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Start A Campaign – Part 3: The second game

Written by Expy - Published on July 16, 2007

This article is part 1 of the “Start A Campaign… Now! series.

  1. Start A Campaign – Part 1: The first game
  2. Start A Campaign – Part 2: Before the second game
  3. Start A Campaign – Part 3: The second game
  4. Start A Campaign – Part 4: How to prepare a great game in 30 minutes or less

During the second game of a new campaign, I try to focus on two things:

  • Taking notes
  • Enforcing the game rules that are really important to me (usually one or two)

Improvisation and note taking
I like to keep my players guessing and feeling that they can do whatever they want and go wherever they want. I have my game all planned out. I have a few backup plans. But I’ll still be making up a considerable amount of information as the game goes along.

I keep a list of random names of people and places (the dungeon generator I mentioned in my previous post is great for that). By looking up names in my notes instead of just thinking them up, the players feel like I’m prepared for anything. Over the years, my players have learned to know my DM tricks but they still pay attention and try to remember to seemingly insignificant non-player characters because I write down who they met and I bring them back in the story a few games later.

To be able to bring them back, I need to take notes. I take a lot of notes during the game, mostly when players are discussing in-character. I also like to take a break midway through a game and write down what has happened so far. I do the same at the end of the game. My players usually leave their character sheets with me, so I also have their notes.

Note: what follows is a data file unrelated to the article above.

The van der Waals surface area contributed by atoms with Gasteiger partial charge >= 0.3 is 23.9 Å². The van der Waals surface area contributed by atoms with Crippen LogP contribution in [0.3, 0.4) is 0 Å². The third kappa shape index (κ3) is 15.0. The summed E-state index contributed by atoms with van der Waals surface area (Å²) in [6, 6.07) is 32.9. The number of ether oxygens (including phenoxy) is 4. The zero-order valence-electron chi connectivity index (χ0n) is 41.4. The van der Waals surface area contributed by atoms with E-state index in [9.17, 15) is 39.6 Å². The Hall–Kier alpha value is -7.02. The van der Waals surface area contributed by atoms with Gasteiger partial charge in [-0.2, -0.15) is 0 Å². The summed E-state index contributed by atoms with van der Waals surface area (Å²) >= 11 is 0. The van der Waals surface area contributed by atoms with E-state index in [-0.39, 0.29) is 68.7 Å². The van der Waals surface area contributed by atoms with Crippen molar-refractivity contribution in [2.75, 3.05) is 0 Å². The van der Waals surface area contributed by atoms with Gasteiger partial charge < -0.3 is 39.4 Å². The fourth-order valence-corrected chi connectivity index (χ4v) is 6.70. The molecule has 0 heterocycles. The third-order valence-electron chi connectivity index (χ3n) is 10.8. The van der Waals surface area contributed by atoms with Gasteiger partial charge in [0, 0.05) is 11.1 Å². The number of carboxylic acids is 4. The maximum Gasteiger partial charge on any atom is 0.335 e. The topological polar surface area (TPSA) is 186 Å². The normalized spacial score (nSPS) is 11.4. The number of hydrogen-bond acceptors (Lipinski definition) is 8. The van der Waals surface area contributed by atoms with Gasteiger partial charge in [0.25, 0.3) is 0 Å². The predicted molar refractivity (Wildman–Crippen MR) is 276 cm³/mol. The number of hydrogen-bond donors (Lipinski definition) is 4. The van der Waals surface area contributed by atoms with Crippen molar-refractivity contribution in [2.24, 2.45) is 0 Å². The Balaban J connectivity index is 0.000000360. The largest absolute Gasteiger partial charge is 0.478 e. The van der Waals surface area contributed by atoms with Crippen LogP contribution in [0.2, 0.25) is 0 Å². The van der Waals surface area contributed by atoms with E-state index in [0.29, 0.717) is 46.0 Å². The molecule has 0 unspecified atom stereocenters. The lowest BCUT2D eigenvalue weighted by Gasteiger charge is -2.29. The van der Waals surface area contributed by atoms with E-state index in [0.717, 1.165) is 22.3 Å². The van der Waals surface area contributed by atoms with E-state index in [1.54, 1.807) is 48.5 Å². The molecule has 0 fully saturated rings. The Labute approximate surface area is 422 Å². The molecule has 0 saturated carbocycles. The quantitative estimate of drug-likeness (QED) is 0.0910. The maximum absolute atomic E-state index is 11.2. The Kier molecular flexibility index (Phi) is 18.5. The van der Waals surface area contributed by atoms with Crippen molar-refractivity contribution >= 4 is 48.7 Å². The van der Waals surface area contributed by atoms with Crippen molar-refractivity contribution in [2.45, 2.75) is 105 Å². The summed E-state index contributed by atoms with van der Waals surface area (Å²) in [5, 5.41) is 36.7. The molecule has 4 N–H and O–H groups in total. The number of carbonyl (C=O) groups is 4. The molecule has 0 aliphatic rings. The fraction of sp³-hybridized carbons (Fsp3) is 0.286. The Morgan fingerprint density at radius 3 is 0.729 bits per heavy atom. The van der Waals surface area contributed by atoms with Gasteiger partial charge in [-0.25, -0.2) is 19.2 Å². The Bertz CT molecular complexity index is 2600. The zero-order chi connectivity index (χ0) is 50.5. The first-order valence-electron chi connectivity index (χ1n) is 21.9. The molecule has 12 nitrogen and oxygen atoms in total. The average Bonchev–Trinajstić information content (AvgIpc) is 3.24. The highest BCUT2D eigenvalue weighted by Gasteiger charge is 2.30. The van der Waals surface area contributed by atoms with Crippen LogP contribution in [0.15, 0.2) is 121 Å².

Enforcing rules

I don’t care much about rules, as long as everyone is having fun. But I sometimes decide to change some rule or add one. My favorite addition to the rulebook is that the players are not allowed to just declare their attack action during a round of combat. They have to describe it. It makes encounter much more interesting. It can take a while before everyone gets used to it though. I usually also implement a co-rule that states that no negative attack or damage roll modifier will be applied as a result of going for fancier or riskier action instead of the usual “I attack”. I’ve been witness to many great fighting since the inception of that rule.

The second is the perfect time to start enforcing a rule that players aren’t used to.

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Written by Expy

Meet Expy The Red Dragon

Expy is the mascot for DungeonMastering.com and the real mastermind behind Expy Games. He likes to hoard treasure, terrorize neighbors, burn down villages, and tell white dragon jokes..

No matter how fearful the legends claim dragons are, they always end up being defeated in 5 rounds by adventuring parties they encounter. That’s what dragons are – experience points for the heroes in your Dungeons & Dragon party. And this mascot is no different, hence the name Expy.

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 Comments

4 Responses to “Start A Campaign – Part 3: The second game”
  1. sylvain says:

    That’s actually a really good idea, allowing any sort of crazy attack, as long as it doesn’t functionally become more powerfull, and not assigning it a negative. I don’t know how many times a player (this one in particular) has asking if he could do “crazy kick-ass move X”, and I’ve replied: sure, but you’ll take -10, have to succeed a tumble check, and give me a dollar. I think I’m going to intall this house rule.

  2. Yax says:

    Yeah, in fact a DM should try to say “yes” as often as possible then figure out how it all affects the story. Crazy, cinematic tumbling king to the heads look cool, and they should be allowed, but it won’t kill a monster in one hit and monster should do cool stuff too.

  3. inidkllr says:

    My players love slicing to decapitate or splitting an enemy down the middle from head to crouch…if they succeed. One of our fighters also has a few windups before striking with his sword, which fits his characters personalitly.
    We’re about to quit our 3.5 campaign and start a 4thE campaign, so these are very helpful reminders.

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